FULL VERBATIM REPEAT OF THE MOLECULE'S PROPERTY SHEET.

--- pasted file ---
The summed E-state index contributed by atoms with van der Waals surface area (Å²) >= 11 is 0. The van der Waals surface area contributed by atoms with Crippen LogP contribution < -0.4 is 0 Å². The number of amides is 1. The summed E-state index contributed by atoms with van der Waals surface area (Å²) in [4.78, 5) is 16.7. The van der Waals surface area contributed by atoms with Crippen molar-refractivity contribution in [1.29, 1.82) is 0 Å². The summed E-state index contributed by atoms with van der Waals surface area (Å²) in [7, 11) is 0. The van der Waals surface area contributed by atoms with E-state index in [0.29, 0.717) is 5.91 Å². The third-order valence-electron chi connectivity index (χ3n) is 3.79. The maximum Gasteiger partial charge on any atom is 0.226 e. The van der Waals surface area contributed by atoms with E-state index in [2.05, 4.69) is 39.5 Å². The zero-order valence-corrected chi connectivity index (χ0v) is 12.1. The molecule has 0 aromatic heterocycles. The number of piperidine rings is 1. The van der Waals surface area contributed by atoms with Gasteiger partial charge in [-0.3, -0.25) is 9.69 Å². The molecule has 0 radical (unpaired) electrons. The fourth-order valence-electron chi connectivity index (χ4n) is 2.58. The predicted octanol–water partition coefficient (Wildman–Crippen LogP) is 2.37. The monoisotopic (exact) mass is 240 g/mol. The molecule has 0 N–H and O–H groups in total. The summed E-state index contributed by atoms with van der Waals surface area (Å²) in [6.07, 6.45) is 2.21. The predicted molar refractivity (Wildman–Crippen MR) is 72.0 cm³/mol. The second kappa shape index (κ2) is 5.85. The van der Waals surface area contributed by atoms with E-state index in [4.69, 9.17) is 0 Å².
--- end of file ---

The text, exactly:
The summed E-state index contributed by atoms with van der Waals surface area (Å²) >= 11 is 0. The van der Waals surface area contributed by atoms with Crippen LogP contribution < -0.4 is 0 Å². The number of amides is 1. The summed E-state index contributed by atoms with van der Waals surface area (Å²) in [4.78, 5) is 16.7. The van der Waals surface area contributed by atoms with Crippen molar-refractivity contribution in [1.29, 1.82) is 0 Å². The summed E-state index contributed by atoms with van der Waals surface area (Å²) in [7, 11) is 0. The van der Waals surface area contributed by atoms with E-state index in [0.29, 0.717) is 5.91 Å². The third-order valence-electron chi connectivity index (χ3n) is 3.79. The maximum Gasteiger partial charge on any atom is 0.226 e. The van der Waals surface area contributed by atoms with E-state index in [2.05, 4.69) is 39.5 Å². The zero-order valence-corrected chi connectivity index (χ0v) is 12.1. The molecule has 0 aromatic heterocycles. The number of piperidine rings is 1. The van der Waals surface area contributed by atoms with Gasteiger partial charge in [-0.3, -0.25) is 9.69 Å². The molecule has 0 radical (unpaired) electrons. The fourth-order valence-electron chi connectivity index (χ4n) is 2.58. The predicted octanol–water partition coefficient (Wildman–Crippen LogP) is 2.37. The monoisotopic (exact) mass is 240 g/mol. The molecule has 0 N–H and O–H groups in total. The summed E-state index contributed by atoms with van der Waals surface area (Å²) in [6.07, 6.45) is 2.21. The predicted molar refractivity (Wildman–Crippen MR) is 72.0 cm³/mol. The second kappa shape index (κ2) is 5.85. The van der Waals surface area contributed by atoms with E-state index in [4.69, 9.17) is 0 Å².